Foxconn GeForce 9800GTX Reviewccokeman - May 14, 2008
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So what's the upside to the 9800GTX over the 8800GTX? Performance-wise, it did not provide the world dominating performance increase that the G80 8800GTX did when it was first introduced. As enthusiasts, many times if the performance increase on the replacement for a successful product (video card in this case) is not considerable, then the product is considered a flop by many of those same enthusiasts. But the 9800GTX is nowhere near the flop side of the fence. Sure, the performance increase over the G92 8800GTS and G80 8800GTX is not as significant as the world would like to see, but it still is an increase. The Foxconn 9800GTX came out on top in roughly 68% of the benchmark tests run when compared to the single GPU cards. The multiple GPU cards were shown to see just how well the 9800GTX performed against them. Surprisingly, the GTX kept pace when overclocked and actually competed with both dual GPU cards in the benchmarking when at the maximum overclock.
It is now almost two months past the launch date for the 9800GTX and the pricing is still in the $285 to $360 range, depending on the manufacturer. This price point is about half of what the 8800GTX sold for as little as six months ago and is less than its current going rate of about $380. Performance for the dollars spent makes the 9800GTX a wise investment. If the performance of one card is not enough, the 9800GTX is able to be used in a Tri SLI configuration, much like the G80 8800GTX and Ultra. According to Nvidia, the cards scale well as a multi GPU setup with Tri SLI providing a 2.5x performance increase as an added bonus.
Overclocking the 9800GTX results in a nice performance boost, eclipsing the performance of the multi GPU solutions in several of the game benchmarks. The clockspeed increase on the GPU core of 152MHz and the increase on the memory of 116MHz represent 18.5% and 9% increases, respectively. If you need additional performance, it's there for the taking. With the drivers not cooperating when I set the fan speeds manually, temperatures were automatically controlled. Even so, the highest temperature I witnessed was 69 degrees Celsius coming out of an extended run of Call of Duty 4 at max settings with a resolution of 1920x1200. One thing I noticed, or more accurately, failed to notice, was the noise from the fan on the Foxconn card. As with the others I have tested, when automatically controlled it stays dead silent and kept the temperatures respectable even under load.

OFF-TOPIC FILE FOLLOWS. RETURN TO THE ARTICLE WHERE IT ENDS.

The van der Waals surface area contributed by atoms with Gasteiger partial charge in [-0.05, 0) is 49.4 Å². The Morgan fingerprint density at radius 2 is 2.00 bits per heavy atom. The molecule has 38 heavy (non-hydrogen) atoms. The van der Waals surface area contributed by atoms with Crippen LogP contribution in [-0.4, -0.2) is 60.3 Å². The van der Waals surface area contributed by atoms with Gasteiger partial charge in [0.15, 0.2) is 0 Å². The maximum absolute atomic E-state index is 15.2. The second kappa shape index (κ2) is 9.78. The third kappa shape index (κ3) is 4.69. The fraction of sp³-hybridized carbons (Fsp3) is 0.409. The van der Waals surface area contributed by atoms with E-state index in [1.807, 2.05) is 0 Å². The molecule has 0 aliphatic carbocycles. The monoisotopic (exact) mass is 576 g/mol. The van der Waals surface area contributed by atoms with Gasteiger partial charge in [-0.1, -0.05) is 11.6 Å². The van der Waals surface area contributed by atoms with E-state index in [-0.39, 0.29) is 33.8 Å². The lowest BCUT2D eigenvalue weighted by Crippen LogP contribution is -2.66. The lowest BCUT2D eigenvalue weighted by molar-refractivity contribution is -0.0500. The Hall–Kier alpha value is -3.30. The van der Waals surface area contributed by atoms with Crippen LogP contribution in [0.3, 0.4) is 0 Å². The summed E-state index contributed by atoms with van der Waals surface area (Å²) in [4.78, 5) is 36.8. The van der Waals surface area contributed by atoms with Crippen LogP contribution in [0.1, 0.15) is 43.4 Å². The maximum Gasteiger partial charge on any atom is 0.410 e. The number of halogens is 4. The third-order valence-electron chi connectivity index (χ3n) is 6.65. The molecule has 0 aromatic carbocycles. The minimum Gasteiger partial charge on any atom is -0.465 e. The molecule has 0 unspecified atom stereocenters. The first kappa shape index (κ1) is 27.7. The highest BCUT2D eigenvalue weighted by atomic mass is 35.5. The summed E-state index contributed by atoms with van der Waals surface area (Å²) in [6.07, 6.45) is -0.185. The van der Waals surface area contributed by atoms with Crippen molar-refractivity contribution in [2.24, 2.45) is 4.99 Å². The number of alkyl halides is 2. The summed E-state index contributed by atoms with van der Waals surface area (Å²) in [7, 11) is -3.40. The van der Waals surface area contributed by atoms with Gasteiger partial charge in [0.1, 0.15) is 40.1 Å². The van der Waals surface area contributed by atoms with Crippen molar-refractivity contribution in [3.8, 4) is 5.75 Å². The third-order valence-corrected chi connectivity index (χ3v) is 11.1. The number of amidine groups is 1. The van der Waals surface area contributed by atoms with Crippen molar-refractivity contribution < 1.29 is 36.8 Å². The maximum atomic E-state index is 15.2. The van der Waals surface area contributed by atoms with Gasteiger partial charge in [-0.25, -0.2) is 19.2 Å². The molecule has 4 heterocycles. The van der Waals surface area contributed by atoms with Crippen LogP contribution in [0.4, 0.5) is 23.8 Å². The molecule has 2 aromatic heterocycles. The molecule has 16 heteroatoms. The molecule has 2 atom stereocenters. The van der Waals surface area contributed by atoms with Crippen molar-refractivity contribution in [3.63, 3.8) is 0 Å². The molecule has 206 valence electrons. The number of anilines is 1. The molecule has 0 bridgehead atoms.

The 9800GTX is Hybrid Power compatible, meaning that when used in conjunction with a Hybrid SLI/Power capable motherboard, the 9800GTX can be turned off in non-demanding 2D graphic situations, while still offering all of the 3D performance needed when called upon. It's just one way to reduce the overall power consumption of the system. Saving power is a good thing in today's climate of escalating energy costs. Able to offer an increase in performance over the previous generation of cards, offer the energy savings we need, multiple GPU scaling for a massive increase in performance, High Definition capabilities, the 9800GTX can be all things to all people. Add in that it comes at an attractive price point well below that of the 9800GX2, and you have it all, price, performance and flexibility.
- Overclocking potential
- Runs cool
- HDMI Certified
- Tri SLI Capable
- Fan control